The Exhausting Double Standards of Bust Size

To introduce my thought on chest-related double standards, I’m going to show an image from the excellent Busty Girl Comics.

This pretty perfectly illustrates what I would like to say here about the double standards that come out based on body type. While I could probably write volumes about the issues faces by people who happen to be fat, right now I would specifically like to talk about breast size.

As someone who has a very large chest, I can say with certainty that we face a unique set of challenges. There are practical matters, like how bras are more expensive. Or how clothing can often fit everywhere else but strain at the chest. Or how we have back pain, difficulty with overhead roller coaster restraints, and awkward placement of over-the-shoulder bag straps.

For the most part, those are all things that are annoying but tolerable. But body-based double standards are another problem altogether. They’re an issue with tangible consequences.

So let’s take a look at the image above. The two women in it are wearing the exact same shirt. A third person tells the larger-chested of the matching women to dress more “appropriately.” This person expects her to dress like the woman she already matches. It seems safe to assume the cartoon is depicting coworkers and a manager. Excessive skin is probably not allowed. And that’s the prerogative of whoever makes the dress code. Neither woman is showing much skin, as the top is relatively modest. The only difference is the size of the one woman’s breasts. The boss admonishes her large chest. This tells her that her body is inappropriate and dirty.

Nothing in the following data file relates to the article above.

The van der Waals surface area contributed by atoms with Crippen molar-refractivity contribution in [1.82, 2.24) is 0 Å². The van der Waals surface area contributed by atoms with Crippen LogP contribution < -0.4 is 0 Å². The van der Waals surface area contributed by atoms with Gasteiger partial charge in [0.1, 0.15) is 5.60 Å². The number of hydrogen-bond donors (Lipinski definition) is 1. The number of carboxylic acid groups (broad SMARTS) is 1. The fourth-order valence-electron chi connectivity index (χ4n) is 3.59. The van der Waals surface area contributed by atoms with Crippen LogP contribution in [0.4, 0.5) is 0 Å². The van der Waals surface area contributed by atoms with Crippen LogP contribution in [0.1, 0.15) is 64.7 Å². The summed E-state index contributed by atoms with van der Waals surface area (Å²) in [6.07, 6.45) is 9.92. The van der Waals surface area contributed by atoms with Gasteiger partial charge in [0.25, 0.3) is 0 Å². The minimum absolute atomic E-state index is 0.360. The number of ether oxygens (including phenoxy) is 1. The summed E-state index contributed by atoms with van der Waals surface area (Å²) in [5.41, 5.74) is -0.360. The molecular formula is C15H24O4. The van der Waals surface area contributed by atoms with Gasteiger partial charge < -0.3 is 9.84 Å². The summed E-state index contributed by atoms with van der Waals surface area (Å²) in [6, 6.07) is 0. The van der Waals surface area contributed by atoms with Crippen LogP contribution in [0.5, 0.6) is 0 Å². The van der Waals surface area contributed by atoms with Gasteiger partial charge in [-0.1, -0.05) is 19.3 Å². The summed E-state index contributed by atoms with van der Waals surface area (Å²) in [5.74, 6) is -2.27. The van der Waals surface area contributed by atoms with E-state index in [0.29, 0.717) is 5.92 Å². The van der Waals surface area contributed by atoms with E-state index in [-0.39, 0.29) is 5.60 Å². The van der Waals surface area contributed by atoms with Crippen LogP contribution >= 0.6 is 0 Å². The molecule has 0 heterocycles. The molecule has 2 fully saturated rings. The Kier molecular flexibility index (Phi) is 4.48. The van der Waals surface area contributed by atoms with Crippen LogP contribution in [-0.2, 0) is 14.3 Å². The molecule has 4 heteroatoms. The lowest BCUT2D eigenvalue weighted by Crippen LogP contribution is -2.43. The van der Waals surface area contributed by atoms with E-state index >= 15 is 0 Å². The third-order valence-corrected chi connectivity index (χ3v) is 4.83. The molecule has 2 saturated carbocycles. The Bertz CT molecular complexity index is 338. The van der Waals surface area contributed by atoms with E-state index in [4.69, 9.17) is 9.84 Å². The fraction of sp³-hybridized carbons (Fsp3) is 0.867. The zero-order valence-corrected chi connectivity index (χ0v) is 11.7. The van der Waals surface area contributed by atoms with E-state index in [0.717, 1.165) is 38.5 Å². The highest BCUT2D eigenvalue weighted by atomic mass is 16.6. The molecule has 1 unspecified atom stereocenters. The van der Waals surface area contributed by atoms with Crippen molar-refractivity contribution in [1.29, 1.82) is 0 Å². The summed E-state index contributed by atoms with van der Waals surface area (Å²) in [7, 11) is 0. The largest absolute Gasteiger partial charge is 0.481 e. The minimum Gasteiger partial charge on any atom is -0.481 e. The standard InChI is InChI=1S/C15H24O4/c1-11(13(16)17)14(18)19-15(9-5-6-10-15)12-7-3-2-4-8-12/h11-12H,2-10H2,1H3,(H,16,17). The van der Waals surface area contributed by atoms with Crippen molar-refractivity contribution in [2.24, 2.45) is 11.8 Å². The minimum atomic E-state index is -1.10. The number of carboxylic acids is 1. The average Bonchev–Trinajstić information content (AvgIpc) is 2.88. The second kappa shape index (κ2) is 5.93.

When a thin or flat-chested woman and a fat or large-chested woman wear exactly the same thing, the larger woman is always going to be the first one singled out for being “inappropriate.” Much like how thin women are considered casual and low maintenance while fat women are considered sloppy, chest size introduces a major double standard. This sounds like a petty complaint, but it can have real world consequences.

Think about it. If you are constantly reprimanded for your clothing at work and someone else isn’t, who do you think the company will look to when it’s time to promote someone? If you are a student being told you are violating dress codes, what will happen when you want to take advantage of an opportunity that requires a recommendation or a clean disciplinary record? These are the sorts of seemingly small things that set up larger people for a lifetime of disadvantage in employment and earnings.

Back to the cartoon. A manager is chastising the larger woman for something she cannot control. I know, someone will probably try to point out that she could have a breast reduction, but why should she? She really should not have to go through  major surgery like that unless she wants to. Of course everyone’s body experience is different. But I’d have to be in a LOT of pain to go through that.

The message of that response is that women should drastically and dangerously alter themselves to fit into a rigid ideal. That’s ridiculous. A pair of breasts under a shirt are not inherently inappropriate; they are just two mounds of fat and tissue. They develop naturally in case you want to some day use them to feed offspring. Breasts are not inherently sexual. That is a culturally-created meaning. There’s no need to have a separate set of standards.

The size of someone’s chest doesn’t indicate how sexual they are (and of course, sexuality does not indicate how smart or capable someone is), nor does fat indicate health or habit. Bodies are just bodies. We live in them and dress them and care for them the best that we can. What needs to drastically alter is the current paradigm of perception and judgment toward bodies.

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